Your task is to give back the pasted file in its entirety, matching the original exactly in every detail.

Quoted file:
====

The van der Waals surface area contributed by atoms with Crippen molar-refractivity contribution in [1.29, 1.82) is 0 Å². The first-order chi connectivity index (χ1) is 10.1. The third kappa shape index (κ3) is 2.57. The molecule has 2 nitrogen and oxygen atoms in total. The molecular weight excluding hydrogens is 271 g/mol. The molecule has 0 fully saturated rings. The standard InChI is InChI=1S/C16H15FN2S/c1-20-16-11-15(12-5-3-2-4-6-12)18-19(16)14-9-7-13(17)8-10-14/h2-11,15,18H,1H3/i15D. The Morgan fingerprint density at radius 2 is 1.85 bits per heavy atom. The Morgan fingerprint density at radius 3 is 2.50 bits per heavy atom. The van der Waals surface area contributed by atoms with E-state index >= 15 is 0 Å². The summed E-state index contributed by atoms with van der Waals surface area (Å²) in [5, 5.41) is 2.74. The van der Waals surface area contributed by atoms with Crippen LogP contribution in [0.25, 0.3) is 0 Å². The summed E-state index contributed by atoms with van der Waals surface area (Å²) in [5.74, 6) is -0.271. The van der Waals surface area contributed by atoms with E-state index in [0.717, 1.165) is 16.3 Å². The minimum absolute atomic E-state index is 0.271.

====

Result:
The van der Waals surface area contributed by atoms with Crippen molar-refractivity contribution in [1.29, 1.82) is 0 Å². The first-order chi connectivity index (χ1) is 10.1. The third kappa shape index (κ3) is 2.57. The molecule has 2 nitrogen and oxygen atoms in total. The molecular weight excluding hydrogens is 271 g/mol. The molecule has 0 fully saturated rings. The standard InChI is InChI=1S/C16H15FN2S/c1-20-16-11-15(12-5-3-2-4-6-12)18-19(16)14-9-7-13(17)8-10-14/h2-11,15,18H,1H3/i15D. The Morgan fingerprint density at radius 2 is 1.85 bits per heavy atom. The Morgan fingerprint density at radius 3 is 2.50 bits per heavy atom. The van der Waals surface area contributed by atoms with E-state index >= 15 is 0 Å². The summed E-state index contributed by atoms with van der Waals surface area (Å²) in [5, 5.41) is 2.74. The van der Waals surface area contributed by atoms with Crippen LogP contribution in [0.25, 0.3) is 0 Å². The summed E-state index contributed by atoms with van der Waals surface area (Å²) in [5.74, 6) is -0.271. The van der Waals surface area contributed by atoms with E-state index in [0.717, 1.165) is 16.3 Å². The minimum absolute atomic E-state index is 0.271.